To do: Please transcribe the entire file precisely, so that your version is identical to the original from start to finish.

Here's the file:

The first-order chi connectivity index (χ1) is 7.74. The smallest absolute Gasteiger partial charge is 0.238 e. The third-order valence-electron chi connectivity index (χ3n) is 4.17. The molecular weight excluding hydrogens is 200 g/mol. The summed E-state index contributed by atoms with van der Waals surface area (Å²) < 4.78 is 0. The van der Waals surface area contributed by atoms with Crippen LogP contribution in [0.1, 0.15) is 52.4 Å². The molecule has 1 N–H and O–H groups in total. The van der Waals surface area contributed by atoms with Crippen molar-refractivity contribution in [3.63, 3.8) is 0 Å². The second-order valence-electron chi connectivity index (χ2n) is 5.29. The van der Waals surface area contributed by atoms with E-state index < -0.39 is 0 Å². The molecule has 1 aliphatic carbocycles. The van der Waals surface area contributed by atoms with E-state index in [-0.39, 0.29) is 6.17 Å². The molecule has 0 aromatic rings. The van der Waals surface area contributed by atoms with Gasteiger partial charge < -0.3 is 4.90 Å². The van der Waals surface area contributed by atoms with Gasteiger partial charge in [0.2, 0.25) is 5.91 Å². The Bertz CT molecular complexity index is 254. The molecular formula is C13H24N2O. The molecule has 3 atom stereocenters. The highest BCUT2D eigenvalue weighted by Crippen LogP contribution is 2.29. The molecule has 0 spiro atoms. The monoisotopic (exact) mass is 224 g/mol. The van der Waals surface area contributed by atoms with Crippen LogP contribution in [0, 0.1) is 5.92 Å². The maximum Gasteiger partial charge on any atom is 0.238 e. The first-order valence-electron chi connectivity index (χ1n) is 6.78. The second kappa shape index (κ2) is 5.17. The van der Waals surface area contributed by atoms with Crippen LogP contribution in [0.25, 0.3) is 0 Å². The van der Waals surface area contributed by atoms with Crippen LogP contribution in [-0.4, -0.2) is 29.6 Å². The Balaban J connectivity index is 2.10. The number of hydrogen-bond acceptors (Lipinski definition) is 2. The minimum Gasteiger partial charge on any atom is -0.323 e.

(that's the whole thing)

The first-order chi connectivity index (χ1) is 7.74. The smallest absolute Gasteiger partial charge is 0.238 e. The third-order valence-electron chi connectivity index (χ3n) is 4.17. The molecular weight excluding hydrogens is 200 g/mol. The summed E-state index contributed by atoms with van der Waals surface area (Å²) < 4.78 is 0. The van der Waals surface area contributed by atoms with Crippen LogP contribution in [0.1, 0.15) is 52.4 Å². The molecule has 1 N–H and O–H groups in total. The van der Waals surface area contributed by atoms with Crippen molar-refractivity contribution in [3.63, 3.8) is 0 Å². The second-order valence-electron chi connectivity index (χ2n) is 5.29. The van der Waals surface area contributed by atoms with E-state index < -0.39 is 0 Å². The molecule has 1 aliphatic carbocycles. The van der Waals surface area contributed by atoms with E-state index in [-0.39, 0.29) is 6.17 Å². The molecule has 0 aromatic rings. The van der Waals surface area contributed by atoms with Gasteiger partial charge < -0.3 is 4.90 Å². The van der Waals surface area contributed by atoms with Gasteiger partial charge in [0.2, 0.25) is 5.91 Å². The Bertz CT molecular complexity index is 254. The molecular formula is C13H24N2O. The molecule has 3 atom stereocenters. The highest BCUT2D eigenvalue weighted by Crippen LogP contribution is 2.29. The molecule has 0 spiro atoms. The monoisotopic (exact) mass is 224 g/mol. The van der Waals surface area contributed by atoms with Crippen LogP contribution in [0, 0.1) is 5.92 Å². The maximum Gasteiger partial charge on any atom is 0.238 e. The first-order valence-electron chi connectivity index (χ1n) is 6.78. The second kappa shape index (κ2) is 5.17. The van der Waals surface area contributed by atoms with Crippen LogP contribution in [0.25, 0.3) is 0 Å². The van der Waals surface area contributed by atoms with Crippen LogP contribution in [-0.4, -0.2) is 29.6 Å². The Balaban J connectivity index is 2.10. The number of hydrogen-bond acceptors (Lipinski definition) is 2. The minimum Gasteiger partial charge on any atom is -0.323 e.